Ken Chad positions Discovery in the context of global and national thinking
In March 2011 the first issue of Google’s Think Quarterly online magazine was dedicated to data. Nigel Shadbolt of the University of Southampton writes that one of the key responses to the 21st century demand for information is open data. The data.gov.uk website and the influence of Shadbolt alongside Sir Tim Berners-Lee has positioned UK government as one of the leaders in open data.
However, despite the increased recognition of Shadbolt’s argument that “open data provides a platform on which innovation and value can flourish”, more needs to be done. This is certainly the case with libraries, museums and archives. Discovery Chair, Prof. David Baker, emhasises that by opening up more data for reuse “we can better serve UK educators and researchers to excel in their work by increasing access to, and visibility of, relevant content”.
If we are to achieve the ambition of the Discovery initiative for a sustainable ‘metadata ecology’, two broad issues need to be addressed. The first is around making a clear business case. Key figures like Shadbolt and Berners-Lee have done much to clarify and advocate the broader business case especially for government data. However more remains to be done to help heads of libraries, museums and archives articulate the particular business case for their organisations – as Discovery is undertaking to do.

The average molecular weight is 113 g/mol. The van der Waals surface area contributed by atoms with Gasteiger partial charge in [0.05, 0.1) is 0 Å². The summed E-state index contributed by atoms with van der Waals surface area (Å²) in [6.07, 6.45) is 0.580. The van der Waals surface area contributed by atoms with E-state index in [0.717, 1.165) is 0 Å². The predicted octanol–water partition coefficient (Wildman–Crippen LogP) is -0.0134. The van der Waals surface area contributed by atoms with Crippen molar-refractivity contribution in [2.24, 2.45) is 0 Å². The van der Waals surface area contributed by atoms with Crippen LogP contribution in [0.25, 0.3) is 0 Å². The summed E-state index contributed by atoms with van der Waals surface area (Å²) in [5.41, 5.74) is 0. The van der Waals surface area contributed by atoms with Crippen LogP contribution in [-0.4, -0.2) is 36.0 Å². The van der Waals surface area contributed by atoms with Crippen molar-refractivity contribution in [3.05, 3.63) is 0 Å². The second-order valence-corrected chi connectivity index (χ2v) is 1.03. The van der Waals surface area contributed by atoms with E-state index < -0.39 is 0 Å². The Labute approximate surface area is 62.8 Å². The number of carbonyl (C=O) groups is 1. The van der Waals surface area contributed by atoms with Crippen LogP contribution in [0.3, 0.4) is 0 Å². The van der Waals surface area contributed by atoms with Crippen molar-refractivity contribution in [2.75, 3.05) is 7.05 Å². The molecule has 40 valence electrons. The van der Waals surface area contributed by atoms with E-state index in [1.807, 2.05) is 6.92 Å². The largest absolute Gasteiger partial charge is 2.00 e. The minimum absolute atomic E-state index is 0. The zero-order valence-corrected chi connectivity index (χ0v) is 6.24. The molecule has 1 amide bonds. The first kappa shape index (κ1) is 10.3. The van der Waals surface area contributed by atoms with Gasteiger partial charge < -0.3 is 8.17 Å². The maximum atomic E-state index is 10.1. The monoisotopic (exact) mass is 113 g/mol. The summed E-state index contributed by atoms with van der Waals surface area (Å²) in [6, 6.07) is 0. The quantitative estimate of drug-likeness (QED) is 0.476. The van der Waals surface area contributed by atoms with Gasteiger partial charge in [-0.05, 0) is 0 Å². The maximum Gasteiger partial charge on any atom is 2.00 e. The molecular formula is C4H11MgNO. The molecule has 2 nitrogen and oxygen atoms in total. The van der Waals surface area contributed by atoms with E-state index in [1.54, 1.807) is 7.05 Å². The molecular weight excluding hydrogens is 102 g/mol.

Secondly, a commitment to licensing open metadata will be vital. It is encouraging that this is central to a number of current projects in libraries, museums and archives with the British Library amongst those leading the way. At the same time Discovery is providing case studies and tools such as the Open Bibliographic Data Guide to support managers, practitioners and developers.